FIG. 4F illustrates an alternate construction of a transistor wherein the spacers 406 and a remaining nitride portions 408 are stripped. As is shown, in the alternate construction, LDD regions 414 are also formed. However, in such construction, the LDD regions 414 may be formed subsequent to removal of the spacers 406 and the remaining nitride portions 408.

FIG. 5 is a partial cross sectional diagram of a transistor that has been formed according to the present invention that illustrates in detail the components of the transistor and how the transistor can be connected to other transistors to form an integrated circuit. Referring now to FIG. 5, each of the components as discussed previously with reference to FIGS. 4A through 4F includes the part numbers used to introduce the components. In addition to those components, FIG. 5 illustrates structure in which punchthrough regions 502, wells 504 and Vt implants 509 have been formed.

FIG. 5 also shows interconnection of formed transistors via metallization layers and illustrates the channel region 506 formed between source 410 and drain 412. Punch through region 502 and well 504 are shown to be formed in the active region. Vt implant 509 is shown to reside under the remaining portion 408 of the nitride layer.

An insulation region 508 is formed in a CVD process upon the transistor and other portions of the substrate at a thickness that is required to isolate a first metallization layer 524 of the device of FIG. 5 from transistors and other devices of the integrated circuit. Typically, the insulation region 508 is polished in a CMP process to form a planar upper surface. It is then masked and etched to form openings to the active regions of the transistors (e.g., source 410, drain 412 and gate conductor 404).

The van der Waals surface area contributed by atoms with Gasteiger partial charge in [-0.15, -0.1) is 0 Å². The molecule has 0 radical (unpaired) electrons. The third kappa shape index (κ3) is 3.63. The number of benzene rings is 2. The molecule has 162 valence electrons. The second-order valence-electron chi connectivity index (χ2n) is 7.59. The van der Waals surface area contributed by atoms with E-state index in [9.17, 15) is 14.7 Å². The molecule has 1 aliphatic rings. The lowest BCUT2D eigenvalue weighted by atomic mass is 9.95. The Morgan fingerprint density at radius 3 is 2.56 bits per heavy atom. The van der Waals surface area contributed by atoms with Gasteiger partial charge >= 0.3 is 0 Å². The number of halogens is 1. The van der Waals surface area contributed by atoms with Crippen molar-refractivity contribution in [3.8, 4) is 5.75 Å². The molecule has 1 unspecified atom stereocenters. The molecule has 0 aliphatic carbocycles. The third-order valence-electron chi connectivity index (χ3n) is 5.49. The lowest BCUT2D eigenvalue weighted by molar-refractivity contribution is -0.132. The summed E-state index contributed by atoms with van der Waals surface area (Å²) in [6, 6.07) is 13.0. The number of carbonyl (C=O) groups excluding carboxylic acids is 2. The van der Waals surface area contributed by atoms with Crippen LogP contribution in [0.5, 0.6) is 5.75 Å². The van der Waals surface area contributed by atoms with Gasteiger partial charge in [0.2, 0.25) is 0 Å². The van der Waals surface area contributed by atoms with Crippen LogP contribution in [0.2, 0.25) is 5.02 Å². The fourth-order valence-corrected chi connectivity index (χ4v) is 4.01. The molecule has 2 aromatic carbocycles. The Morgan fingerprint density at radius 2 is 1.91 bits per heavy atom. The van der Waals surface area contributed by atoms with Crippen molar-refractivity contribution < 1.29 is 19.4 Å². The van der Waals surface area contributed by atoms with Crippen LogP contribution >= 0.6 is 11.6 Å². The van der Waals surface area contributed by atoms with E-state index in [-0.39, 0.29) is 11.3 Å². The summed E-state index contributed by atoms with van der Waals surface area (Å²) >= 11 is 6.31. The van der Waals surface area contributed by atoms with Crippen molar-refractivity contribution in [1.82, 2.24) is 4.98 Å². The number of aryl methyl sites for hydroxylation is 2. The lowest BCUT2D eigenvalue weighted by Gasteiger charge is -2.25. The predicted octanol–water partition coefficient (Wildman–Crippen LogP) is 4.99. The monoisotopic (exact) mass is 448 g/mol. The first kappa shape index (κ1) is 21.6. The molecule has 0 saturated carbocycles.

Once the openings are formed, a sputtering, deposition or evaporation process, by way of example, is used to fill the vias with a metal. The resulting metallized vias 510, 512 and 514 are formed. Metals that can be used in this process include Ti, TiN, W and Al. The vias 510, 512 and 514 may be deposited in a same step that forms metallization layer 524. The metallization layer 524 is then masked to form a conductor pattern and is etched back to the insulation layer 508 to form the conductors 516, 518 and 520. An insulator layer 522 may be formed to isolate conductive paths 516, 518 and 520 formed in the metallization layer 524, particularly if a subsequent metallization layer is formed upon the metallization layer 524. Subsequent metallization layers (not shown) can provide further interconnections between the devices and external to the formed integrated circuit.

FIG. 6 is a flow chart illustrating a first series of steps of a method for forming a transistor upon a semiconductor substrate according to the present invention. Operation commences at step 602 wherein isolation regions and active regions are formed in and on the substrate. Once the active regions and isolation regions are formed, operation proceeds to step 604 wherein wells and Vt regions are formed by doping and/or implanting impurities into the substrate. As will be appreciated, the wells and Vt regions may be formed later in the fabrication process using known techniques.

Next, at step 606, a nitride layer is optionally deposited or grown across the surface of the substrate above the active regions and isolation regions to a thickness of between 8 and 15 Angstroms. While such a nitride layer 106 was illustrated in the prior Figures, in another embodiment, the nitride layer 106 is not formed. Thus, step 606 is optional.

From step 606, operation proceeds to step 608 wherein an oxide layer is deposited across the surface of the substrate to a thickness of between 1200 and 2500 Angstroms. The, at step 610, a photoresist material is deposited and patterned to form a patterned mask. The patterned mask defines a gate conductor/gate dielectric region in which sloped etching will subsequently be performed at step 612. In performing the sloped etching at step 612, a polymer is selective applied so that it adheres to the sidewall of the patterned photoresist. Then, a number of short etch steps is performed. The polymer will resist etching and migrate during the short etch steps. With the migration of the polymer and the short etch steps, a stair step etch pattern will result that creates a sloped etching profile.